Of the 16 gamma-ray pulsars found by Fermi, 13 are associated with unidentified gamma-ray sources detected previously by the EGRET instrument on the Compton Gamma-ray Observatory. EGRET detected nearly 300 gamma-ray point sources, but was unable to detect pulsations from those sources, most of which have remained unidentified, said Pablo Saz Parkinson, also a SCIPP postdoctoral researcher and corresponding author of the paper.

"It's been a longstanding question what could be powering those unidentified sources, and the new Fermi results tell us that a lot of them are pulsars," Saz Parkinson said. "These findings are also giving us important clues about the mechanism of pulsar emissions."

A pulsar emits narrow beams of radio waves from the magnetic poles of the neutron star, and the beams sweep around like a lighthouse beacon because the magnetic poles are not aligned with the star's spin axis. If the radio beam misses the Earth, the pulsar cannot be detected by radio telescopes. Fermi's ability to detect so many radio-quiet gamma-ray pulsars indicates that the gamma-rays are emitted in a beam that is wider and more fan-like than the radio beam.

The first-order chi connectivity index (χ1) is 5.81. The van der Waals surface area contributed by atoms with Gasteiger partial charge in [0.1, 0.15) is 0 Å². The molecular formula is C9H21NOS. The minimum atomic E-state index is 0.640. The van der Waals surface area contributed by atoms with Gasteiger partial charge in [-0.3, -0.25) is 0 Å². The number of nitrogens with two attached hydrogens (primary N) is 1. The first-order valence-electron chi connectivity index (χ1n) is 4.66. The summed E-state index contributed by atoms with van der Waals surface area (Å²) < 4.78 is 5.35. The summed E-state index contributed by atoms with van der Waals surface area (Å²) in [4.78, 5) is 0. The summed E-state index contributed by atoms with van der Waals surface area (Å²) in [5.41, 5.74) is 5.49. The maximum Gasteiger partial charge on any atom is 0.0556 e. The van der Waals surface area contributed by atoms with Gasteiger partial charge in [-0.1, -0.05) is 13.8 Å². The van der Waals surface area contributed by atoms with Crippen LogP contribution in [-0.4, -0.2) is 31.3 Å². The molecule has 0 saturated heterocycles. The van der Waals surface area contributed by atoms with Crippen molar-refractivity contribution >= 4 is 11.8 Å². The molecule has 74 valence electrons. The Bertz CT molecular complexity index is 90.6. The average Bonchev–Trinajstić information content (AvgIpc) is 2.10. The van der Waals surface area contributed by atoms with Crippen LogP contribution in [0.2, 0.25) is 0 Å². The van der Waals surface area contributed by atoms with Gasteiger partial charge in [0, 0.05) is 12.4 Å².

"This favors models in which the gamma rays are emitted from the outer magnetosphere of the pulsar, as opposed to the polar cap much closer to the surface of the star," Saz Parkinson said.

The very intense magnetic and electric fields of a pulsar accelerate charged particles to nearly the speed of light, and these particles are ultimately responsible for the gamma-ray emissions.

Because the rotation of the star powers the emissions, isolated pulsars slow down as they age and lose energy. But a binary companion star can feed material to a and spin it up to a rotation rate of 100 to 1,000 times a second. These are called millisecond pulsars, and Fermi scientists detected gamma-ray pulsations from eight millisecond pulsars that were previously discovered at radio wavelengths. Those results are reported in a second study also published in the July 2 edition of Science Express.